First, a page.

Aguia Resources ready to gain from Brazil’s booming Agriculture and World Class Image

brazilAguia Resources Limited (Aguia, ASX: AGR) has announced excellent phosphate drilling results from its Tres Estradas project (“TE”) in southern Brazil. On February 27, it announced an increase in its total JORC compliant indicated and inferred resource to 28.5 million tons P2O5 at TE. Last spring the beneficiation results demonstrated grades as high as 33.95% from the higher oxide zone with an 83.4% metallurgical recovery rate. The new results have raised that grade to 36%. Aguia recovers phosphate from carbonatite, which can be turned into a high quality concentrate. Aguia says the resource’s mineralogy is similar to what is produced at world class mines worldwide including Yara’s Siilinjarvi mine in Finland and Vale’s Cajati mine in Brazil.

The second stage of drilling confirmed the initial findings showing a continued strong phosphate mineralization ranging from 9.5% to 23.2% phosphorous penta-oxide (P2O5) and all within a high oxide area extending from the surface. Aguia’s grades are similar, if not actually higher, than comparable carbonatite properties currently being developed in Brazil. The high grades also allow for Aguia to accelerate the ramp-up to production thanks to the quality of the observed grades, which allow for processing using solely standard methods and reagents. Aguia is now ready to proceed with a scoping phase toward the production of concentrated phosphate. Aguia is targeting the Brazilian internal market alone for the initial phase; this is because Brazil has huge – it would not be exaggerated to say existential – demand mineral fertilizers such as phosphate and potash: these are literally product.

Between 2013 and 2016, the world’s attention will be focused on Brazil, a South American country that more than any other in the last 20 years has seen a dramatic social and economic expansion. Brazil has done everything possible to earn a prestigious position as one of the world’s great powers. Rapid economic growth, fueled by oil and natural gas and a growing industrial, mining base has built Brazil’s appetite for soft power. Notably, Brazil will host the 2014 World Cup and the 2016 Olympics, which has stimulated infrastructure investments, in contrast to Western countries affected by the economic crisis. Agriculture is one of the most important sectors in Brazil’s one of its main links to international trade. The agricultural strength ties Brazil directly to global issues of growing global population, food shortages and food security. Indeed, Brazil is in a unique position to benefit from these trends because it generates demand for exports.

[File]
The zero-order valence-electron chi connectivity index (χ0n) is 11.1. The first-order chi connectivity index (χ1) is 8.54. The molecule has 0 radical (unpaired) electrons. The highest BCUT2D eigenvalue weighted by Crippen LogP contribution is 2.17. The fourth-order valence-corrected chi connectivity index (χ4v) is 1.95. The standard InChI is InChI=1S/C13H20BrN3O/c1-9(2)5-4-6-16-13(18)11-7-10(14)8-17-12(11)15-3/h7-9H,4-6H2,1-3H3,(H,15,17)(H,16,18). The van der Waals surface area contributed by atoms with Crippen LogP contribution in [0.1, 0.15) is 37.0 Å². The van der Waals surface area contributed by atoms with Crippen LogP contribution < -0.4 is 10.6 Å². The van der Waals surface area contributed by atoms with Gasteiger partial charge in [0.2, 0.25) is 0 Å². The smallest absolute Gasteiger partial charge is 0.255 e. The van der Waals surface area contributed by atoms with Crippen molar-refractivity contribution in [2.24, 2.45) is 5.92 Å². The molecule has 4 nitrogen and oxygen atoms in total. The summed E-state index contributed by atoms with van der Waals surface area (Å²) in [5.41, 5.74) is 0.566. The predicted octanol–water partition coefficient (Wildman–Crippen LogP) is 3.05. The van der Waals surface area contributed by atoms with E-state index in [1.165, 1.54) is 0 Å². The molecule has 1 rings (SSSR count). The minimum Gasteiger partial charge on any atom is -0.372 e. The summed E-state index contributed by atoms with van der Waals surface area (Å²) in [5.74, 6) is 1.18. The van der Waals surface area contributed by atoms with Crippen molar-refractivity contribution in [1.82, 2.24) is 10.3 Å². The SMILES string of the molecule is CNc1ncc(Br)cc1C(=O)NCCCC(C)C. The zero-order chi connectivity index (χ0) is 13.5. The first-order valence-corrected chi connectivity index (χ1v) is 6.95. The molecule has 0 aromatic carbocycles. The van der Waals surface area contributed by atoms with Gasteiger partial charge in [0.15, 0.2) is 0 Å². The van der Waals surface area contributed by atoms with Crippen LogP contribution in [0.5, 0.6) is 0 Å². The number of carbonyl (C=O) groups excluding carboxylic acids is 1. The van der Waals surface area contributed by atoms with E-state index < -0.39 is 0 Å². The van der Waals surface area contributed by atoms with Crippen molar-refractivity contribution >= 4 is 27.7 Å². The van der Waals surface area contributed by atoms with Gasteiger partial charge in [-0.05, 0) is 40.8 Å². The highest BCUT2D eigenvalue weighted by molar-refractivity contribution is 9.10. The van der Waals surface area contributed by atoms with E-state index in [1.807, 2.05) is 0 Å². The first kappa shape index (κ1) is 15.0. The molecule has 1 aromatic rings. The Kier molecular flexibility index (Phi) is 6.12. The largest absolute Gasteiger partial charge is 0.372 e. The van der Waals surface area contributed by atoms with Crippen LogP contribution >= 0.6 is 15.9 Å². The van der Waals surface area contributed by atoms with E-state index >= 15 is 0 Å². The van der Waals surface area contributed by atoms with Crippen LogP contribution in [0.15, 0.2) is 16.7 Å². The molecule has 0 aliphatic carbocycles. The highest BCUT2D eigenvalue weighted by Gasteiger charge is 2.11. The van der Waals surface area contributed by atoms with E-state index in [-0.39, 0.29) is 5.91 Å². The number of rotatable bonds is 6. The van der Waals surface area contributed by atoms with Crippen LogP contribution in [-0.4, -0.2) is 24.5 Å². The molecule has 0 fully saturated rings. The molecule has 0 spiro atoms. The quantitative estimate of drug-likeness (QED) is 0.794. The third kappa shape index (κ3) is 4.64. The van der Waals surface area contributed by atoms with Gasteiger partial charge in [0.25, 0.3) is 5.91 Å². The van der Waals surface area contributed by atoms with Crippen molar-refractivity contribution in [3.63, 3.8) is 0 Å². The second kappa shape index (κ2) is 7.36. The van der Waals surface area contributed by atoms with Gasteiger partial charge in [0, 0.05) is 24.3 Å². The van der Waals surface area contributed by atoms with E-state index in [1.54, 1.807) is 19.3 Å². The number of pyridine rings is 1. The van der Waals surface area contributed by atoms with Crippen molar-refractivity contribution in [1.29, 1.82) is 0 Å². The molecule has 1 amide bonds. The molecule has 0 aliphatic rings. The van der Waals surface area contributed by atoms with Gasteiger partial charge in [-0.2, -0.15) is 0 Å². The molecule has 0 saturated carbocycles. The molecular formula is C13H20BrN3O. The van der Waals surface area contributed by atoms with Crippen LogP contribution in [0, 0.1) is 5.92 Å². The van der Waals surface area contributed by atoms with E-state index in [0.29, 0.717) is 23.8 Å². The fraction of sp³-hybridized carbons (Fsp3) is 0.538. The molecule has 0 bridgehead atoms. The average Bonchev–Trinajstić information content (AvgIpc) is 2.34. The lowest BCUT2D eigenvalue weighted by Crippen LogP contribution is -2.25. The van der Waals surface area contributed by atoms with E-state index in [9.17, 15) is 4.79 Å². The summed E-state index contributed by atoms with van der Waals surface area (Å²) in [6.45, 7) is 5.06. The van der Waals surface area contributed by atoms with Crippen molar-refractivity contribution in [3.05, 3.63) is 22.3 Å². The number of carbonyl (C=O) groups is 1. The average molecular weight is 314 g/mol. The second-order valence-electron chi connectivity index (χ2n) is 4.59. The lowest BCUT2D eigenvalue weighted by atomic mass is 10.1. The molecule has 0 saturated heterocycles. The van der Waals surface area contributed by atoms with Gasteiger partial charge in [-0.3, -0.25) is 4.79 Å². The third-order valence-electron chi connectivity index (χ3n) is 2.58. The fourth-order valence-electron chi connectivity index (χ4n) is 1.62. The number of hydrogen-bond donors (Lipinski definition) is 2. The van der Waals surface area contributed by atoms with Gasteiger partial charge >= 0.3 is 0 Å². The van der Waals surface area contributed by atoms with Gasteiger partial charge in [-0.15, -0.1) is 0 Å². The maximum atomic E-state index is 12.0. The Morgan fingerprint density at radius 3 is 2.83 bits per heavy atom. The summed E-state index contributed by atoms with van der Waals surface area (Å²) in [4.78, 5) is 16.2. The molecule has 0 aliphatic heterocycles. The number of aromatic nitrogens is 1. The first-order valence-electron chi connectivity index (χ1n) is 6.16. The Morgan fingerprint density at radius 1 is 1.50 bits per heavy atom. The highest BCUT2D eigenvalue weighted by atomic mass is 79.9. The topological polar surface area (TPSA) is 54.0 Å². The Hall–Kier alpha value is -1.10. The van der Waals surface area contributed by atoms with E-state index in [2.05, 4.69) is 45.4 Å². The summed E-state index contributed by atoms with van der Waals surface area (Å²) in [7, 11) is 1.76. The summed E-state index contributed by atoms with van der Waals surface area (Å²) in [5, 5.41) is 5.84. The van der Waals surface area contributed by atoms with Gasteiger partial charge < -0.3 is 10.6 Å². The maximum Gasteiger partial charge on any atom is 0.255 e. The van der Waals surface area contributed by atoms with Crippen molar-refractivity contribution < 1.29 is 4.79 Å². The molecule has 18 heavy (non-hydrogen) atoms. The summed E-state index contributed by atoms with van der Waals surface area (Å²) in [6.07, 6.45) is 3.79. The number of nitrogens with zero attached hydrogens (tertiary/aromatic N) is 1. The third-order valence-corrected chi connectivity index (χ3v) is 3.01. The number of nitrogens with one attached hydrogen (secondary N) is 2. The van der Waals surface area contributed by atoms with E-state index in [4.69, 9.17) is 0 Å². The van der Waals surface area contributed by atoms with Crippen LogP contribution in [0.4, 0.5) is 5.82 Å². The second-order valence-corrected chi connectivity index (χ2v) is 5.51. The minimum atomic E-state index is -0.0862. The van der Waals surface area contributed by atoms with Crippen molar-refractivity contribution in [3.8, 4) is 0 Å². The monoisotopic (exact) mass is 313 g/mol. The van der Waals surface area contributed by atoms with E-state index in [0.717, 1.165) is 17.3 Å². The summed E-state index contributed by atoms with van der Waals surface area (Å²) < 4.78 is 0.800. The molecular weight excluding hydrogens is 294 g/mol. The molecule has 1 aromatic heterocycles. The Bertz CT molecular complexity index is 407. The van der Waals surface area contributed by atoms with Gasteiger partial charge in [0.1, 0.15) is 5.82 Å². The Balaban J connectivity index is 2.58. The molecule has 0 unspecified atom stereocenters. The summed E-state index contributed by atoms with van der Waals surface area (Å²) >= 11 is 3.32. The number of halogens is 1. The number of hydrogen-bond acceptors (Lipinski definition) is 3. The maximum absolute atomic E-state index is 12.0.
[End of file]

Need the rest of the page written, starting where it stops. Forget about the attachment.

The agricultural sector is growing and contributes about 10% of GDP and 40% of Brazilian exports. While most people associate cowboys with Texas, it is Brazil that has the largest cattle population (50% larger than the United States). Brazil also has abundant natural resources and where food is concerned it is the world’s largest producer of coffee, sugar cane and oranges. Brazil is the world’s largest exporter of a number of food products from beef and chicken to orange juice, ethanol, tobacco, soya beans, flour and oil; it ranks very high in the export of corn and pork as well.  In other words, if the Olympics were an agricultural event, Brazil would win several gold medals. However, there are some concerns. In order to for Brazil’s agriculture to keep growing and keep producing, it needs massive quantities of mineral fertilizer. Brazil has some production of phosphate and potash but much more is needed. Brazil, in fact, has been one of the consistent growth markets for potash; some of its biggest miners are developing projects in Brazil and neighboring countries like Argentina (Vale SA) to tap into the growing demand.

The Brazilian government wants to increase the country’s self reliance in fertilizer production in order to reduce costs to the agricultural industry, achieving complete self-sufficiency by 2020. The government is keen to attract foreign mining companies to develop the country’s phosphate and potash potential, as there are few local players in this market sector. Between 1998 and 2008, fertilizer use in Brazil has risen by 70% and the government is very keen on stimulating phosphates and potash mining, which could presumably include an increase of royalties for mining companies, as an incentive. Foreign mining companies developing potash and phosphates in Brazil do so only to address domestic demand. Mato Grosso is one of Brazil’s most agriculturally intensive areas and almost all of the approximately 400,000 tons of phosphates consumer by farmers is imported. Brazil has a well known tradition and history of mining; however, the majority of mining activities have concentrated on gold, diamonds, zinc, copper, or nickel. Now, government mining surveys are being sought out to identify the main phosphate producing regions. Increased phosphate production and improved transportation and distribution infrastructure will help bring down the cost of food production in Brazil.